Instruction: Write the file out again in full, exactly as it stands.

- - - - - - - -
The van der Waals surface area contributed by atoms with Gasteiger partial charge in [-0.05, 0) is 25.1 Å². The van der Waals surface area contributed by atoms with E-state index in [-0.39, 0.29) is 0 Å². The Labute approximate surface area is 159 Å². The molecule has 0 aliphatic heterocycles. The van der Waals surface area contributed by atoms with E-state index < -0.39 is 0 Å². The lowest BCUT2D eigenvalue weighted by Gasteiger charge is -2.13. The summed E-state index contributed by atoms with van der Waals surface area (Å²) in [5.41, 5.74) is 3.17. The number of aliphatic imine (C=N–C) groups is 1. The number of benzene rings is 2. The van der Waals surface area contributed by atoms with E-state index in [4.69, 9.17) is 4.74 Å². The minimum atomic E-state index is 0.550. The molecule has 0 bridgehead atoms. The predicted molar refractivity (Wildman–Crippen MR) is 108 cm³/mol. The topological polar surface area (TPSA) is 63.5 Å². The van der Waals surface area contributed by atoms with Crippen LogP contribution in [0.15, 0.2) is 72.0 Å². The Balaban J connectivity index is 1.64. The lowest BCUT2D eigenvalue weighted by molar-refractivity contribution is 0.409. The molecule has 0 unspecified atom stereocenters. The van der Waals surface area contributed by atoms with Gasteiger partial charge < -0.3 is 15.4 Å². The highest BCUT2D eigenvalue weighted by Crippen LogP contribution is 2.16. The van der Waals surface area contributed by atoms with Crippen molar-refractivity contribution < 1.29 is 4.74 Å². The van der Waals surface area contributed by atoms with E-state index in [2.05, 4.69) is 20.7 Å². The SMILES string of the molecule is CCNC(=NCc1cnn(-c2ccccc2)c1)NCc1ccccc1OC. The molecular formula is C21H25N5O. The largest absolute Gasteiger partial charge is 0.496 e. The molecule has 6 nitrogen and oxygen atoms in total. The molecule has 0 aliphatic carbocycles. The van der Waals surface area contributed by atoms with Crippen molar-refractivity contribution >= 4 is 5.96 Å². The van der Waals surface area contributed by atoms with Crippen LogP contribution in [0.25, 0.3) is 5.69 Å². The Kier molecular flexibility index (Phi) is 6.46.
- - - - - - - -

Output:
The van der Waals surface area contributed by atoms with Gasteiger partial charge in [-0.05, 0) is 25.1 Å². The van der Waals surface area contributed by atoms with E-state index in [-0.39, 0.29) is 0 Å². The Labute approximate surface area is 159 Å². The molecule has 0 aliphatic heterocycles. The van der Waals surface area contributed by atoms with E-state index < -0.39 is 0 Å². The lowest BCUT2D eigenvalue weighted by Gasteiger charge is -2.13. The summed E-state index contributed by atoms with van der Waals surface area (Å²) in [5.41, 5.74) is 3.17. The number of aliphatic imine (C=N–C) groups is 1. The number of benzene rings is 2. The van der Waals surface area contributed by atoms with E-state index in [4.69, 9.17) is 4.74 Å². The minimum atomic E-state index is 0.550. The molecule has 0 bridgehead atoms. The predicted molar refractivity (Wildman–Crippen MR) is 108 cm³/mol. The topological polar surface area (TPSA) is 63.5 Å². The van der Waals surface area contributed by atoms with Crippen LogP contribution in [0.15, 0.2) is 72.0 Å². The Balaban J connectivity index is 1.64. The lowest BCUT2D eigenvalue weighted by molar-refractivity contribution is 0.409. The molecule has 0 unspecified atom stereocenters. The van der Waals surface area contributed by atoms with Gasteiger partial charge < -0.3 is 15.4 Å². The highest BCUT2D eigenvalue weighted by Crippen LogP contribution is 2.16. The van der Waals surface area contributed by atoms with Crippen molar-refractivity contribution < 1.29 is 4.74 Å². The van der Waals surface area contributed by atoms with E-state index in [2.05, 4.69) is 20.7 Å². The SMILES string of the molecule is CCNC(=NCc1cnn(-c2ccccc2)c1)NCc1ccccc1OC. The molecular formula is C21H25N5O. The largest absolute Gasteiger partial charge is 0.496 e. The molecule has 6 nitrogen and oxygen atoms in total. The molecule has 0 aliphatic carbocycles. The van der Waals surface area contributed by atoms with Crippen molar-refractivity contribution >= 4 is 5.96 Å². The van der Waals surface area contributed by atoms with Crippen LogP contribution in [0.25, 0.3) is 5.69 Å². The Kier molecular flexibility index (Phi) is 6.46.